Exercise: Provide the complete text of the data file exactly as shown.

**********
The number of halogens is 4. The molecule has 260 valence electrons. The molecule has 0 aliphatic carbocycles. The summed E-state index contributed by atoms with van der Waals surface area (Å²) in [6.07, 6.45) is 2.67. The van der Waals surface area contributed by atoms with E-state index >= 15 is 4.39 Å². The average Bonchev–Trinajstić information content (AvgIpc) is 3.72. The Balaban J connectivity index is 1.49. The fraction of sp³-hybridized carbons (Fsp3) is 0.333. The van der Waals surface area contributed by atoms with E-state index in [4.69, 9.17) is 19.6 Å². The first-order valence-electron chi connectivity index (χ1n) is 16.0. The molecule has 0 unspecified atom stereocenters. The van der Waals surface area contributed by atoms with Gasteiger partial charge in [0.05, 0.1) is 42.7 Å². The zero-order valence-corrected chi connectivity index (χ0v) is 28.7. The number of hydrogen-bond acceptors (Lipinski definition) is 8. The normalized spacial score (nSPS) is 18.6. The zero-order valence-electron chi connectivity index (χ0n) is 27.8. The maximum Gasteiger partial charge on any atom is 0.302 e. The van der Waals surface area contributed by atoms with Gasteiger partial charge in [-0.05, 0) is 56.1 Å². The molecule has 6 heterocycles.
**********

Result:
The number of halogens is 4. The molecule has 260 valence electrons. The molecule has 0 aliphatic carbocycles. The summed E-state index contributed by atoms with van der Waals surface area (Å²) in [6.07, 6.45) is 2.67. The van der Waals surface area contributed by atoms with E-state index >= 15 is 4.39 Å². The average Bonchev–Trinajstić information content (AvgIpc) is 3.72. The Balaban J connectivity index is 1.49. The fraction of sp³-hybridized carbons (Fsp3) is 0.333. The van der Waals surface area contributed by atoms with E-state index in [4.69, 9.17) is 19.6 Å². The first-order valence-electron chi connectivity index (χ1n) is 16.0. The molecule has 0 unspecified atom stereocenters. The van der Waals surface area contributed by atoms with Gasteiger partial charge in [0.05, 0.1) is 42.7 Å². The zero-order valence-corrected chi connectivity index (χ0v) is 28.7. The number of hydrogen-bond acceptors (Lipinski definition) is 8. The normalized spacial score (nSPS) is 18.6. The zero-order valence-electron chi connectivity index (χ0n) is 27.8. The maximum Gasteiger partial charge on any atom is 0.302 e. The van der Waals surface area contributed by atoms with Gasteiger partial charge in [-0.05, 0) is 56.1 Å². The molecule has 6 heterocycles.